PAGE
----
Significant progress in process safety has been made by many companies and engineers around the globe. This progress is often overshadowed when a process safety accident hits the news. In December of 2007, a runaway reaction led to an explosion at the T2 Laboratories in Jacksonville, FL. The blast killed four people and injured thirty two. One of the recommendations from the U.S. Chemical Safety and Hazard and Investigation Board (CSB) was to improve the undergraduate chemical engineering curriculum in the US.
T2 Laboratories explosion and fire
In 2011, the Accreditation Board for Engineering and Technology (ABET) officially recognized the role of process safety in chemical engineering education when it updated the requirements for what is taught in Chemical Engineering programs. ABET accreditation provides assurance that a college or university program meets the quality standards of the profession for which that program prepares graduates.
The change added a clause, indicating that the curriculum should not only include the engineering application of chemistry, physics, and/or biology to the design, analysis and control of processes, but also the hazards associated with those processes.
“The curriculum must include the engineering application of these basic sciences to the design, analysis, and control of chemical, physical, and/or biological processes, including the hazards associated with these processes.”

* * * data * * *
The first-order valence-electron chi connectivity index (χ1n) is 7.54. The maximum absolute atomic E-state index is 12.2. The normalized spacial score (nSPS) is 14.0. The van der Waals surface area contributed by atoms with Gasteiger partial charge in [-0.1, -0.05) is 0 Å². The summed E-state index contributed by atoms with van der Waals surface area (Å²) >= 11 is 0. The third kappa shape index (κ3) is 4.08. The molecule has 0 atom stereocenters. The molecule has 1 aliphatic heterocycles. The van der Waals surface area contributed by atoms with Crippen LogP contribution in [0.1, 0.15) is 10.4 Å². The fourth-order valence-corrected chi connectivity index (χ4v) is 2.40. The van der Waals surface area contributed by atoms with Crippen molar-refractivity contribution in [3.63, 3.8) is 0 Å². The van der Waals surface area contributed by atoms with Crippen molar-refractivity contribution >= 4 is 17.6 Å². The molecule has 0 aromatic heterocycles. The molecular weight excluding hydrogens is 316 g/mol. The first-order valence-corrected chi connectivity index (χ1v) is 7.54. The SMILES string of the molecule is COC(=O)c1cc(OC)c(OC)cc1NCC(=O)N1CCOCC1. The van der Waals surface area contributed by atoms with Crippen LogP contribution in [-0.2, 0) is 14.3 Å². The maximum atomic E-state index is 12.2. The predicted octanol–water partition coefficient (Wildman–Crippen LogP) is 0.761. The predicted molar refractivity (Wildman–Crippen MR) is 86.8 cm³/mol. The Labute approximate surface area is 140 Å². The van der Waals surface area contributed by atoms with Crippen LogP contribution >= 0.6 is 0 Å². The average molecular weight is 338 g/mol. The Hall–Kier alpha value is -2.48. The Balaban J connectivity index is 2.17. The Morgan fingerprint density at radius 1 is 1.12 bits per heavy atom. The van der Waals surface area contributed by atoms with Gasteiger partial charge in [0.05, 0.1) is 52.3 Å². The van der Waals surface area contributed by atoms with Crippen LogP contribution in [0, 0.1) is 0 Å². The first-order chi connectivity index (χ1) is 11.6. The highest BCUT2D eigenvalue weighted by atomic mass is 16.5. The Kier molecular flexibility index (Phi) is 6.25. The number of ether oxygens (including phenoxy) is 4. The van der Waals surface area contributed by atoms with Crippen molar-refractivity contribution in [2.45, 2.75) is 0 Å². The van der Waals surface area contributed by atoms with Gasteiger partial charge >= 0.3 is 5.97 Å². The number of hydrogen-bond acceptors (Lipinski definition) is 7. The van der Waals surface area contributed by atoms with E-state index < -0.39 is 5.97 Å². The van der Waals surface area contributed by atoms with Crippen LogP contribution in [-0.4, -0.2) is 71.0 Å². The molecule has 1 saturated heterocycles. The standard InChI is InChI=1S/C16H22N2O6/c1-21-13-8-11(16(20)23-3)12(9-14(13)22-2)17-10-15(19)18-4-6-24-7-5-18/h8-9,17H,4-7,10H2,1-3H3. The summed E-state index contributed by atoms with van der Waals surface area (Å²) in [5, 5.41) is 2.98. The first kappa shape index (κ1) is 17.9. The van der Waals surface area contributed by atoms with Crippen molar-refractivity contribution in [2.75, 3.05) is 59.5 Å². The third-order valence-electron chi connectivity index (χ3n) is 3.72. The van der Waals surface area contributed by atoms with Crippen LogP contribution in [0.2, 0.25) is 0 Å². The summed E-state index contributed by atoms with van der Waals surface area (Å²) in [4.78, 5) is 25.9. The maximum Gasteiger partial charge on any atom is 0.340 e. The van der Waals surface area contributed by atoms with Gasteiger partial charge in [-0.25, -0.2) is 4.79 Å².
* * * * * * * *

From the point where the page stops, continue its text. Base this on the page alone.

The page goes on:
US Chemical Engineering Departments began developing curriculum changes to meet this new requirement through the development of a dedicated course and/or incorporating safety into other courses.
Some companies, such as DOW, are collaborating with the American Institute of Chemical Engineers (AIChE) by donating resources to make this a reality. According to June Wispelwey, executive director of the AIChE, “Corporate leaders and engineers say they need young engineers who are better trained in process safety when they enter the workforce.”
At exida we also believe that it is important to do our part to improve the training for new engineers entering the workforce in the process industries. Recently I had the pleasure of delivering a guest lecture on Functional Safety to Penn State University’s “Chemical Process Safety & Control” class.
- “Process Safety in the Classroom: The Current State of Chemical Engineering Programs at US Universities”
- “What should every graduating chemical engineer know about process safety and how can we make sure that they do?”, W. Harding, B. Harding, and P. Montagna, 122nd ASEE Annual Conference and Exposition, June 2015.
- “Dow Makes Leadership Gift to Launch Major Process Safety Education Initiative”